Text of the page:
Saturday, January 16, 2016

Living in a Motor Coach

I'm still working on my autobiographical coloring book.  Drawing this little scene reawakened several memories for me.  First off was the oversized zip up snowsuit, mittens (probably with a piece of yarn connecting them through the arms of the snowsuit), and thin rubber boots that folded inward and were fastened with what looked like a big rubber band and a button.  Those boots did not keep my feet warm.  When I walked, the shiny fabric of the snowsuit made a sound like ZWOOP, ZWOOP, ZWOOP.

The other memory was of the trailer we lived in until my younger sister was born.  I have only vague memories of the trailer, and just a handful of photos.  I asked my aunt, my mother's older sister, if the trailer had a bathroom, but she did not remember.  I was too  young to need any plumbing, so I do not recall.  I do remember that when my grandparents build a new house, and we moved into the farm house, they installed indoor plumbing, and the wooden outhouse became a relic of the past.  I believe my parents moved into the trailer right after they were married in 1948. I came along at the end of 1950.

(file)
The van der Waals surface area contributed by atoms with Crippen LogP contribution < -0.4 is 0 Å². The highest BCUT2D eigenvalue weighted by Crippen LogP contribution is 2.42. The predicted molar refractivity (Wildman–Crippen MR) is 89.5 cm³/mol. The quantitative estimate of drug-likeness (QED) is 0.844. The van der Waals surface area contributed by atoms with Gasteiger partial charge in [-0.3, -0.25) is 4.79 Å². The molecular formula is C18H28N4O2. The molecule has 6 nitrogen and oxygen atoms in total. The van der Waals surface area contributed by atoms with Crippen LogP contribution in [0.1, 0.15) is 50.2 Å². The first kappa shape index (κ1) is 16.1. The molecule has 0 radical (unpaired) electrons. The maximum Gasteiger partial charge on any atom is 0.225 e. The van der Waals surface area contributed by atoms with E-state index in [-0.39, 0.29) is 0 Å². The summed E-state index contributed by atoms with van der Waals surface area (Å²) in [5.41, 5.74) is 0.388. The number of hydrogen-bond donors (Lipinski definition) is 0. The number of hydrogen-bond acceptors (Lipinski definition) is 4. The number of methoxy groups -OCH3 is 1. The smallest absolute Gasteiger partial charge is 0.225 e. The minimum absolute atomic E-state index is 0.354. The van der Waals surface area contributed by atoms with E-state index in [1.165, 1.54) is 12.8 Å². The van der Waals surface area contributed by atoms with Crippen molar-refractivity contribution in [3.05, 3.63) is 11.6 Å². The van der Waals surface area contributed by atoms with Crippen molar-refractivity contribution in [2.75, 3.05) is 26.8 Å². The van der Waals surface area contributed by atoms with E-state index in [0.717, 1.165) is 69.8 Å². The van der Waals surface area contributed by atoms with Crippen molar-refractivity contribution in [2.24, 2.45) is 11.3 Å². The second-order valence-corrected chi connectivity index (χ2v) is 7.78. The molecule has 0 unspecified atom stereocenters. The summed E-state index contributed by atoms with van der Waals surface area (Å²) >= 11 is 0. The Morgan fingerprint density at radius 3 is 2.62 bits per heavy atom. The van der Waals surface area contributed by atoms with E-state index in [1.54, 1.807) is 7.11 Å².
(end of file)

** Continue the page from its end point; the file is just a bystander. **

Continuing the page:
I did an internet search to see if I could find out more about the first place we lived.  I think lots of people lived in trailers after World War II; they weren't just for hauling behind your automobile.  I think I scored with the Atlas Mobile Home Directory site.  Our trailer had a nice streamlined shape, with a curved top, two doors with porthole windows.  This could be it:

I know the interior had what looked like wood paneling, linoleum floors, and lots of built in shelving and drawers.  It was compact at 28 feet in length, and probably about 8 feet in width.  At any rate, it was too small once my sister was born, and we moved into the drafty old stucco farmhouse that was my home until I went away to college.

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